Tag Archives: hacking

Beach Time

Everyone loves the beach in the summer.  There’s the sun and the sand, the salty water and the cool ocean breezes.  Just the smell of sunscreen brings images of summertime at the beach to mind.  But there is more to the beach than a vacation destination.  For some of us regular beach goers, the beach is a year-round place made up of many different kinds of regulars.

The obvious, of course, are the surfers.  The most dedicated of them never miss a day.  Rain or shine, fog or sun, whether the waves are “crumbly” or “blown out,” they are always there. They come in all shapes and sizes, all ages and all skill levels.  They carry their boards on their heads, under their arms, or in specially designed carriers on their bikes.  It’s a hobby, a passion, a profession, or a combination of all of those.


There are the walkers, the exercisers, the ones who see the beach as a wide open outdoor gym.  Barefoot or in tennis shoes, they range the lengths of the shore, clocking their mileage, checking their pace, using stones as hand weights or racing up and down the steep beach staircases to test their cardio capacities.

surfing madonna

And there are the artists, who see the beach as their canvas.  With rake or rocks or bubble wands, they find their inspiration in the gifts the sea has to offer.  They know her moods, her rhythms, her offerings.  And they acknowledge her power and presence.  They breathe in the brine and spill out their visions, making art for others to interact with, not just seeing it but feeling it in its raw beauty and playfulness.

chasing bubbles

This art, designed to be fleeting, washed away by its inspiration, also inspires my art.  With my camera strapped around my neck, I work to capture those fleeting moments of surfers and exercisers and artists in pixels and prints. I make my mark as I write my world with the light and shadow I see through my lens.

The beach is my place and I am happy to share it with everyone.


An Invitation to Hack

On Hack Your Notebook Day I found myself thinking about all the possibilities for hacking curriculum.  Especially as we think about our students and who we are and are not reaching with our teaching,, we often think about the materials we are compelled or choose to use.  I feel strongly about the need for teachers to hack their curriculum on the behalf of their students…and to encourage students to hack the curriculum for themselves too.

hacking hands

By curriculum, I don’t just mean those self-contained programs in binders and workbooks, but also the novel unit, the teacher-developed projects and materials, the cute unit inspired by a pin on pinterest… Even the lessons we have poured heart and soul into–they all deserve careful scrutiny with our students’ needs in mind.

We all have students who need scaffolds and we all know (or are) teachers who need scaffolds…there’s nothing wrong with leaning on some support structures.  The problem, for me, is when the structures get in the way of student learning and teacher development.  My least favorite words out of the mouth of a teacher are, “Just tell me what you want me to do!”  And I’m not really fond of those words from students either.  They imply a lack of investment, a lack of agency, a lack of understanding of purpose and audience.  And all of those might be true.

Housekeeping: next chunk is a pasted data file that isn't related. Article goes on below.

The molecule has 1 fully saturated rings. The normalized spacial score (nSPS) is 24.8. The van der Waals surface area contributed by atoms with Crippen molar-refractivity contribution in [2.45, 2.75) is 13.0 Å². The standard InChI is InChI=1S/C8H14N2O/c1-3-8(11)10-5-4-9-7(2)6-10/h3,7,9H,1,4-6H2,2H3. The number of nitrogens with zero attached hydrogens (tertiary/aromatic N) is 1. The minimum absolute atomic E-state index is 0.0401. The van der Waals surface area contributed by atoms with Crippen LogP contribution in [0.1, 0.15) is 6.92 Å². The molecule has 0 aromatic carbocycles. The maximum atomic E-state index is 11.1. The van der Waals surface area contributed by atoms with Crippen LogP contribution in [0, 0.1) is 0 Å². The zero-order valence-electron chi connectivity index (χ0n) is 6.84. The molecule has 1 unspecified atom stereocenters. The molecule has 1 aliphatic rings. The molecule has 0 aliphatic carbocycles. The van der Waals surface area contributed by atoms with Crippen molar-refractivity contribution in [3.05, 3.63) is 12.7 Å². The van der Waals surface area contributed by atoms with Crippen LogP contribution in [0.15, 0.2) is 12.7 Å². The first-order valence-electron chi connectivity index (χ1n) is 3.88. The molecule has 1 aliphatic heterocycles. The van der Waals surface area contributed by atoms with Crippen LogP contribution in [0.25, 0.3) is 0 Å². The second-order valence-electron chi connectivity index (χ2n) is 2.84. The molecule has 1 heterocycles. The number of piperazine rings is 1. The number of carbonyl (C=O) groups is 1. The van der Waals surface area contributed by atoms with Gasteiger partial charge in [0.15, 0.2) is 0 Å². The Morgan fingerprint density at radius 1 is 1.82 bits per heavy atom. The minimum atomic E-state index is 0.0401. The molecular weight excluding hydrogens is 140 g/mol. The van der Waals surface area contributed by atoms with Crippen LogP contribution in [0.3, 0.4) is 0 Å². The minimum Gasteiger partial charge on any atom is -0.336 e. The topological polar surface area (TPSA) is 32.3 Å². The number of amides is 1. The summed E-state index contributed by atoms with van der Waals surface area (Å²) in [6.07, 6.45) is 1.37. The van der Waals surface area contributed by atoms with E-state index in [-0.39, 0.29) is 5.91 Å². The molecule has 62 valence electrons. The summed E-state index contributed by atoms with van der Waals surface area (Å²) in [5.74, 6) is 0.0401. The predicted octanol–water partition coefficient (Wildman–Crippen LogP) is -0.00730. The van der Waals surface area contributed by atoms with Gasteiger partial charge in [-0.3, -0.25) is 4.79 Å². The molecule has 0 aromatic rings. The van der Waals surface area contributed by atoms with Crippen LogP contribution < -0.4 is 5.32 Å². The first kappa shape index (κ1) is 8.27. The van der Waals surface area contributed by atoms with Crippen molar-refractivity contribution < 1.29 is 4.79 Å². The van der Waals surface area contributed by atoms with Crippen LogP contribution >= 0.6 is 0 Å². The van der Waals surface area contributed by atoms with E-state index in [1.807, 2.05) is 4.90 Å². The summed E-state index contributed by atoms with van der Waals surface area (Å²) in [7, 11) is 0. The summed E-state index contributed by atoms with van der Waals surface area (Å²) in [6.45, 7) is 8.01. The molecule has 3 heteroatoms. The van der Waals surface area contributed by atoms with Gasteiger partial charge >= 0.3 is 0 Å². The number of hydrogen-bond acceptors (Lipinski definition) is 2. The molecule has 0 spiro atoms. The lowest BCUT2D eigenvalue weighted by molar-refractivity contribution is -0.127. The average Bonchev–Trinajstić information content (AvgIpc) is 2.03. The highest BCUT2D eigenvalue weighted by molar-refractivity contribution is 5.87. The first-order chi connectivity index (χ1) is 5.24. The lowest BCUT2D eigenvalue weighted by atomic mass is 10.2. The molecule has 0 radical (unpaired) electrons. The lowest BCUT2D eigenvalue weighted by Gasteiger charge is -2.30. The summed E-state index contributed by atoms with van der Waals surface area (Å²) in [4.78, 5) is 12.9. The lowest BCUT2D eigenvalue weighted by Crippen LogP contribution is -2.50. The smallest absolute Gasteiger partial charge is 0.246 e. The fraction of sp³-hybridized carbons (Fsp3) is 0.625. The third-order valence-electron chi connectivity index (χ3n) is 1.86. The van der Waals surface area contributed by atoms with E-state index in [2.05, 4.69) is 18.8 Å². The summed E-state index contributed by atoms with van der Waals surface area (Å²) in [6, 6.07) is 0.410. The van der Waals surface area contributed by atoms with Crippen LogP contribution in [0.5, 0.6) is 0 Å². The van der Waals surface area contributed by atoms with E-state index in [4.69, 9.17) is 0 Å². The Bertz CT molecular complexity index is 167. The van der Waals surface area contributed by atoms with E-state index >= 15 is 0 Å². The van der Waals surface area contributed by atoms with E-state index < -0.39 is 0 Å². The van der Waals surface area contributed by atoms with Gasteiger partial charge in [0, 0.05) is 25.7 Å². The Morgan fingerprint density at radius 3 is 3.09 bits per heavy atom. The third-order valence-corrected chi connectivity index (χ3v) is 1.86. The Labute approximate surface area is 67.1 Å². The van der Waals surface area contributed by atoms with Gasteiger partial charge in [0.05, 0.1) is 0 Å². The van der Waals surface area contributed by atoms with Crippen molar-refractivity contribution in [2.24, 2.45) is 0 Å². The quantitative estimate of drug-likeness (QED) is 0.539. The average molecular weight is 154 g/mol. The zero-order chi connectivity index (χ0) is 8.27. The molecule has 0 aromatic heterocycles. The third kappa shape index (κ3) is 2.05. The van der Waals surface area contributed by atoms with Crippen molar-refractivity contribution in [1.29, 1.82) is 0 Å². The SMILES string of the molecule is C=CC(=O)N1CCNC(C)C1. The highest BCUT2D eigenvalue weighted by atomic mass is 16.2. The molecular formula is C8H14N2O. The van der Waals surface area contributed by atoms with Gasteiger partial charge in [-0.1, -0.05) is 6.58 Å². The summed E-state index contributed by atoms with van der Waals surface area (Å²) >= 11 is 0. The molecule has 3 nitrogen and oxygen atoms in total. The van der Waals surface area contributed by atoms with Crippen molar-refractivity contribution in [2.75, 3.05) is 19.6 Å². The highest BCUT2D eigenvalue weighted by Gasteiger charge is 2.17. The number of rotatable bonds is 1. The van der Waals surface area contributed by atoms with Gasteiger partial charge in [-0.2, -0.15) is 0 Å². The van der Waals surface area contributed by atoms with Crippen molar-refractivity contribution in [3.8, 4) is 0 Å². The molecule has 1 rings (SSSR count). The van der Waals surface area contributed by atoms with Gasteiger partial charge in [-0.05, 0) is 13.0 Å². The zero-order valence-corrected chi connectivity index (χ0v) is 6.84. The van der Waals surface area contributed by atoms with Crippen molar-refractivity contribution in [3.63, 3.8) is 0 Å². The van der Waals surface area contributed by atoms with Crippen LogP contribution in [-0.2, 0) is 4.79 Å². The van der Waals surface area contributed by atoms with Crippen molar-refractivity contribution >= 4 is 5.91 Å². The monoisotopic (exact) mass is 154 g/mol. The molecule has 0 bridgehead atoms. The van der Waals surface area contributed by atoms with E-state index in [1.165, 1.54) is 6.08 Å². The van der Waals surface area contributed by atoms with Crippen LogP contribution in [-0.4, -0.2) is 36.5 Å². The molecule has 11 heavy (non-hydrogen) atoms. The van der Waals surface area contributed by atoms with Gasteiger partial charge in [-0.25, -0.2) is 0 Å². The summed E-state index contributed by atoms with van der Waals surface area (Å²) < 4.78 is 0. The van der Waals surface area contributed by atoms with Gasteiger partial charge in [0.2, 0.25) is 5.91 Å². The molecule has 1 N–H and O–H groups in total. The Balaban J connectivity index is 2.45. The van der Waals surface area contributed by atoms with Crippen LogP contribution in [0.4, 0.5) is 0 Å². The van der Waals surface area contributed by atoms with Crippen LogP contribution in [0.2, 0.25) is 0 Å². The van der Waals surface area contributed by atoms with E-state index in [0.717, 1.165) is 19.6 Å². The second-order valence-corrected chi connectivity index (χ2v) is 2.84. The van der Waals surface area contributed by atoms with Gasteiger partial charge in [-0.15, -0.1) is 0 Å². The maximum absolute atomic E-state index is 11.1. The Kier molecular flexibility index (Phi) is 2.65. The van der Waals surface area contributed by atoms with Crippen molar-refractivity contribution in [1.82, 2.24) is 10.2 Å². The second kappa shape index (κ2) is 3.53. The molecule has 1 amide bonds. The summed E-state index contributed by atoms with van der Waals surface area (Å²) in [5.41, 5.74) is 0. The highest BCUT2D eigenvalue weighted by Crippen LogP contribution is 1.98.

So what do we (I) do about it?  I propose that we hack.  Let’s carefully examine the materials we are required to use and/or decide to use.  Who do they work for in our classroom?  Who benefits?  Who doesn’t?  Who do we give permission to “break the rules?”  Who is handcuffed by the materials?


Experiencing the Underbelly

I often write about the benefits of being a connected educator.  Today I experienced a bit of the underbelly.

As I do everyday, I spent my morning teaching students.  We sang, discussed, explored some new math strategies, wrote and shared.  From the time school started until lunch, I didn’t have time to email or post or tweet.  But apparently my twitter account did…

When I looked at my phone at lunchtime I noticed a number of twitter alerts and text messages visible on the lock screen.  Texts from my son and my nephew warning me that I’d been hacked alongside DM (direct message) notices from people I don’t know (even virtually) recommending web links to me–and one from a friend asking if I had been hacked.  I had a few twitter mentions from some virtual friends suggesting I change my password because they were getting DMs from me.  A peek at my email showed some more messages from people I know recommending that I change my password–they too were getting DMs from me.

I also got an email from Twitter telling me my password had been reset.  Apparently my account had been quite busy while I was otherwise occupied with my teaching!

So I spent some time resetting my password, and then responding to my friends and family to let them know that I appreciated their advice and warning.  I also noticed that I wasn’t the only one victimized by Twitter spamming today.  Here are a couple of other tweets pointing out the problem.

Screen Shot 2013-10-16 at 7.28.41 PM

Screen Shot 2013-10-16 at 7.29.24 PM

I don’t like that my account was hacked or that it looked like I was sending out annoying messages to my Twitter community.  But I also know that this goes with the territory.  Being a connected educator means that I have to deal with the hassles of technology and social media as well as reap the benefits of it.

I appreciate that my Twitter community remains cool and matter of fact even when faced with annoying and sometimes confusing security breaches…and they help me know how to act when I experience these same issues.

And in spite of the problems, I remain a connected educator.